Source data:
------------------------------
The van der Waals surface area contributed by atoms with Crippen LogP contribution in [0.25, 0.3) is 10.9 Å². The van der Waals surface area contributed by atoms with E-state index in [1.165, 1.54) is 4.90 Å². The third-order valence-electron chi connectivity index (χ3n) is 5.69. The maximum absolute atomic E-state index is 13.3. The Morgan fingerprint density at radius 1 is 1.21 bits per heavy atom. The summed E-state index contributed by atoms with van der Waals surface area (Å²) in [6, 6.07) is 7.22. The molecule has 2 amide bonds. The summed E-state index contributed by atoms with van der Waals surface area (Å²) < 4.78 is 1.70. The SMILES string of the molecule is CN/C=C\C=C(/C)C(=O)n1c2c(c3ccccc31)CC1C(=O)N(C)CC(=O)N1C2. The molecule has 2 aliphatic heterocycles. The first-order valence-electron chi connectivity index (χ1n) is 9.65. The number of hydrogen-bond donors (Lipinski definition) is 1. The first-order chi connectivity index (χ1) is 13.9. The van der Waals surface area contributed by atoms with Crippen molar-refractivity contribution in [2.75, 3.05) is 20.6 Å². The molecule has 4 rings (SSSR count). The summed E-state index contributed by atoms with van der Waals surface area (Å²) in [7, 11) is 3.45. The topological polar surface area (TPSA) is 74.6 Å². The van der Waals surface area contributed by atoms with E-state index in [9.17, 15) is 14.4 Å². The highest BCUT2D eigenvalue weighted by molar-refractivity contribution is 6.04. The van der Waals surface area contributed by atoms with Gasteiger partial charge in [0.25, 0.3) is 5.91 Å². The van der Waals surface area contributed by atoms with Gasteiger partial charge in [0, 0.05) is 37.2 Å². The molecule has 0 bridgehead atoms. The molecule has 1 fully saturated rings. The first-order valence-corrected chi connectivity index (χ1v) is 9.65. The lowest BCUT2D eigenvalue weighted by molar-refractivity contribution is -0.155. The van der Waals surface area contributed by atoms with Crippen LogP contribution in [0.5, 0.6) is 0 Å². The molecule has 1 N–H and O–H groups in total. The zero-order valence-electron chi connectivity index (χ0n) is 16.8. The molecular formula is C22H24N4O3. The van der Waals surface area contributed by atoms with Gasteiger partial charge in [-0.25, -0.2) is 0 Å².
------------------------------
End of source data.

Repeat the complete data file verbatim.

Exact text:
The van der Waals surface area contributed by atoms with Crippen LogP contribution in [0.25, 0.3) is 10.9 Å². The van der Waals surface area contributed by atoms with E-state index in [1.165, 1.54) is 4.90 Å². The third-order valence-electron chi connectivity index (χ3n) is 5.69. The maximum absolute atomic E-state index is 13.3. The Morgan fingerprint density at radius 1 is 1.21 bits per heavy atom. The summed E-state index contributed by atoms with van der Waals surface area (Å²) in [6, 6.07) is 7.22. The molecule has 2 amide bonds. The summed E-state index contributed by atoms with van der Waals surface area (Å²) < 4.78 is 1.70. The SMILES string of the molecule is CN/C=C\C=C(/C)C(=O)n1c2c(c3ccccc31)CC1C(=O)N(C)CC(=O)N1C2. The molecule has 2 aliphatic heterocycles. The first-order valence-electron chi connectivity index (χ1n) is 9.65. The number of hydrogen-bond donors (Lipinski definition) is 1. The first-order chi connectivity index (χ1) is 13.9. The van der Waals surface area contributed by atoms with Crippen molar-refractivity contribution in [2.75, 3.05) is 20.6 Å². The molecule has 4 rings (SSSR count). The summed E-state index contributed by atoms with van der Waals surface area (Å²) in [7, 11) is 3.45. The topological polar surface area (TPSA) is 74.6 Å². The van der Waals surface area contributed by atoms with E-state index in [9.17, 15) is 14.4 Å². The highest BCUT2D eigenvalue weighted by molar-refractivity contribution is 6.04. The van der Waals surface area contributed by atoms with Gasteiger partial charge in [0.25, 0.3) is 5.91 Å². The van der Waals surface area contributed by atoms with Gasteiger partial charge in [0, 0.05) is 37.2 Å². The molecule has 0 bridgehead atoms. The molecule has 1 fully saturated rings. The first-order valence-corrected chi connectivity index (χ1v) is 9.65. The lowest BCUT2D eigenvalue weighted by molar-refractivity contribution is -0.155. The van der Waals surface area contributed by atoms with Crippen LogP contribution in [0.5, 0.6) is 0 Å². The molecule has 1 N–H and O–H groups in total. The zero-order valence-electron chi connectivity index (χ0n) is 16.8. The molecular formula is C22H24N4O3. The van der Waals surface area contributed by atoms with Gasteiger partial charge in [-0.25, -0.2) is 0 Å².